Cultural Exploration: Filipino Debuts

Here is an inside look into mine.


Filipino debuts celebrate a girl’s eighteenth birthday. I had mine recently, which ended all too quickly. Writing this article is my way of reliving it.

Anastasia Gobot, Opinions Editor

For many Filipino girls, turning eighteen and having a debut is a life-long dream. Like quinceañeras and sweet sixteens, debuts are a grand celebration of a young lady’s passage from childhood to womanhood. Here is a look into mine.

Event #1: The Welcoming of Guests

I solidified my theme the day I turned seventeen. I wanted my debut to look like a Secret Garden because it made sense for me to have a spring-type of theme. Guests entered and found their seats, not before receiving a key hung on a moss-covered board paired with their name on a piece of parchment and a personalized note from me.

Event #2: The Grand Entrance of the Debutante

I waited in the green room until my emcees, who I have been friends with since we were children, announced my entrance. I walked into the large room to “Thunderstruck” by AC/DC with my little brothers escorting me. We agreed earlier in the day for them to play the air guitar.

Event #3: The Prayer

Most Filipinos are Christian due to Spanish colonization. Because my parents have many Filipino friends, more than half of my guests were Filipino. It was natural for us to start with a prayer, which my godfather led. He prayed for me and the food.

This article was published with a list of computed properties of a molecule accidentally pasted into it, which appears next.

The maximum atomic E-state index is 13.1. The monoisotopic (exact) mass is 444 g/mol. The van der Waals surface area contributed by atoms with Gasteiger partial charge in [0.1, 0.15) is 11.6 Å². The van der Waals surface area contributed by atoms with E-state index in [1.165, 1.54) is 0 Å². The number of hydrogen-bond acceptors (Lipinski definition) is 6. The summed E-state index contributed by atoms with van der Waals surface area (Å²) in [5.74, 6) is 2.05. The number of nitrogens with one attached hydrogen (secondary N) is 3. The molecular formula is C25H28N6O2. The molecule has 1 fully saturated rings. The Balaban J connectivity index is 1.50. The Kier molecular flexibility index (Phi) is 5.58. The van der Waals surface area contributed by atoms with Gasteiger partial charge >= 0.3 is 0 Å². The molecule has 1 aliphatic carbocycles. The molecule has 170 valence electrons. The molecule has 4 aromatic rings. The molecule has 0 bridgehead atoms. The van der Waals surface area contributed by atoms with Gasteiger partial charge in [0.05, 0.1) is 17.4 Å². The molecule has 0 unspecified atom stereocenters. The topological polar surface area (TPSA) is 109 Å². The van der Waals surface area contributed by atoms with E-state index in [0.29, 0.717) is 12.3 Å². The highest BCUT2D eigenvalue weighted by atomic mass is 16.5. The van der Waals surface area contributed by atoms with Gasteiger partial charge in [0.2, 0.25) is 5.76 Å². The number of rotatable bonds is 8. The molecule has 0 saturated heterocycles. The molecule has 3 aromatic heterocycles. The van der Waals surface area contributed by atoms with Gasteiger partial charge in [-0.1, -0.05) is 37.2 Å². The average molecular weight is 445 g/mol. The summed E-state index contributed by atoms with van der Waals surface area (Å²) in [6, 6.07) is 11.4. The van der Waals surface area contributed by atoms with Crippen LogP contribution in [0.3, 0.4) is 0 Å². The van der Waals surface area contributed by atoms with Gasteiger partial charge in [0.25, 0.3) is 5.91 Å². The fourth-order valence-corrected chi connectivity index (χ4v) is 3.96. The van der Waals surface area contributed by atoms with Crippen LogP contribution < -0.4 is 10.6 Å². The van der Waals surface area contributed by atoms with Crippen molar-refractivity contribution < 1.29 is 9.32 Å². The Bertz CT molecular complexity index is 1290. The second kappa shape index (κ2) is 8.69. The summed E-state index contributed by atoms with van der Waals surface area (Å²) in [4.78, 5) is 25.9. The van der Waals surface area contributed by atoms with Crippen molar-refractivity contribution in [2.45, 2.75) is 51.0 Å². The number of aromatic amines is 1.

Event #4: Dinner and Entertainment

There was rice, stir-fried vegetables, beef brisket, cordon bleu, pasta alla puttanesca, and Filipino spaghetti. We served lechon too, a suckling pig roasted whole and a staple at many major Filipino celebrations. While the stereotype that all Filipinos can sing isn’t true, I would be lying if I said that most of them can’t. My Filipino friends volunteered to perform for entertainment and did not disappoint. A few of them played piano, guitar, bass, and drums.

Event #5: The Cotillion de Honor

A cotillion is a formal dance performed by the debutante and 17 of her friends, nine being guys and eight being girls. Traditionally, the cotillion is a waltz, but my friend and I decided to mix it up with a mash-up of pop songs. She and I choreographed the dance months prior, and members of the cotillion practiced every weekend leading up to the debut.

Event #6: The 18 Roses

This ceremony is performed with the 18 guys closest to the debutante, who each dance with her and give her a rose as an act of affection. It’s a cheesy tradition, so I asked my friends and brothers what song they wanted to dance to to alleviate the awkwardness. Ultimately, I got a mix of Ice Spice and TikTok trends. I also danced with my dad, which was fun because we decided to do a surprise performance of Far East Movement’s “Like a G6.”

Event #7: The 18 Candles

This ceremony is done with 18 girls closest to the debutante, and each comes up to her with a candle to share a message or wish for her. It’s often a tear-jerker at debuts, and mine was not an exception. After all the candles were lit, guests sang “Happy Birthday,” and I blew the candles out.

Event #8: The Debutante Speech

In the end, I gave a thank you speech and a little performance singing “I Wish You Love” by my favorite artist, Laufey.

Event #9: Dancing

It isn’t a Filipino party without line dances involved. We taught the steps to “Todo, Todo, Todo” by Daniela Romo, “September” by Earth, Wind & Fire, and much more to those unfamiliar. We ended the night with sore feet and wide smiles.